How the Family Can Hurt and Help a Person with a Substance Use Disorder



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It's been almost 40 years since my life became so unmanageable that I said the magic phrase "I need help."  The majority of that time has been spent working with others in recovery. Much of this time is spent talking with families who are desperate for answers, and in a lot of pain.

If they're talking to me, then at least their loved one still has a chance to survive. Three hundred families each day get the call that their loved one will no longer have another opportunity to recover. This is the reality of the opioid epidemic.

Behaviors that Hurt Your Addicted Loved One

Having a loved one struggle with addiction is a very difficult situation, and one of the hardest things a parent can go through. Unfortunately, many parents create support for the addiction instead of the recovery.  This is known as suffering from codependency or being a codependent enabler. This concept was popularized in the book by Melody Beatty called Codependent No More.

If you love someone with an SUD or other behavioral addiction, you may be enabling the addiction to continue by protecting them from the consequences of their behavior.  If you are providing money, food, or shelter to someone who is in active addiction, you are enabling the addiction.  

Do you experience any of these symptoms?

  • Highly emotional reactions to (or obsessing about) their behavior

  • Controlling them with words or deeds

  • Weak (or non-existent) boundaries - you put your needs last

  • Taking the blame for them

  • An unhealthy dependence on the relationship (fear of being abandoned)

If this enabling allows the person to continue using illegal drugs, then every use carries with it the risk that they might be poisoned by fentanyl (or another synthetic opioid like protonitazene or isotonitazene). The entire illicit drug supply has been poisoned by fentanyl, according to the DEA.  This is the primary reason that the number one cause of death for people aged 18 to 45 is accidental overdose.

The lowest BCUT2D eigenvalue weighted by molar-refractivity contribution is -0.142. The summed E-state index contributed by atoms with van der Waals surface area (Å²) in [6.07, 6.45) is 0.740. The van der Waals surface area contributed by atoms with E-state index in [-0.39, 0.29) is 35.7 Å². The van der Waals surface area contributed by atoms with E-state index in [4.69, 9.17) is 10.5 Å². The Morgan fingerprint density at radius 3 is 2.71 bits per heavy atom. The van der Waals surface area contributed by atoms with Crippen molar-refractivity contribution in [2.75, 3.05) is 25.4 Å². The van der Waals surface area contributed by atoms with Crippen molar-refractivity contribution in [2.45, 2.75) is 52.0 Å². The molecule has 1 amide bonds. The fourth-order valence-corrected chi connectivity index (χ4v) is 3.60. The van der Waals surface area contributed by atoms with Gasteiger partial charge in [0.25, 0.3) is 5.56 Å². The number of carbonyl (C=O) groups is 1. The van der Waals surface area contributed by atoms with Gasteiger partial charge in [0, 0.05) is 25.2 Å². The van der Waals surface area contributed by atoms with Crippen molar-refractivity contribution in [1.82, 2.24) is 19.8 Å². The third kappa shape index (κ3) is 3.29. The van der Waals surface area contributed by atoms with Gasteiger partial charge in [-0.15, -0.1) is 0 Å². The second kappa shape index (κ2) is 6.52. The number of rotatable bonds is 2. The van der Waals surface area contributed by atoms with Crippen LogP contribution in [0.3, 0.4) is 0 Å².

In short, if you are enabling them you need to stop immediately.

Behaviors that Help Your Addicted Loved One

Positive relationships and healthy family dynamics require love, empathy, honesty, trust, and effective communication. When family dynamics are healthy and positive, individuals can exponentially broaden their support system. Family members can take up beneficial roles and behavior that help encourage and support their loved ones in recovery. Those roles may consist of caregiver duties, accountability partnering, driving a loved one to and from therapy, or attending support group meetings with them.

Some of the healthier and more productive things that families of loved ones with an SUD do include:

  • Educating themselves about addiction

  • Prioritizing their own well-being and taking taking care of themselves

  • Having boundaries (and communicating and enforcing them)

You don't have to be cruel or abandon your loved one to be a productive family member. You can always ask how they were doing, and you can always show them your love for them. You can always offer them help in the form of assisting them to receive treatment.

Navigate these Difficult Waters with Professional Help

The best thing I can recommend for a family member of someone who is struggling with an SUD is to seek help.  Getting in touch with a professional counselor can only help you by showing you what options you have and getting their input on what they think is going on with your relationship and what might be a positive next step.  You will also find immediate relief from discussing the situation confidentially with a mental health professional.

Where to Get Help?

There are many resources available, but you can always start by contacting The Substance Abuse and Mental Health Association (SAMHSA) at 1-800-662-HELP (4357).  If you or a loved one are in the San Diego area and struggling with an SUD, you can call Confidential Recovery at (619) 452-1200.

About the Author: 

Scott H. Silverman
(Photo : Scott H. Silverman)

Scott H. Silverman was addicted to alcohol and illegal drugs when he "hit bottom," and pursued treatment in 1984. He's been helping others recover from addiction ever since. In 2014, he founded Confidential Recovery, a drug treatment program in San Diego that specializes in helping Veterans, first responders, and executives overcome substance abuse. 

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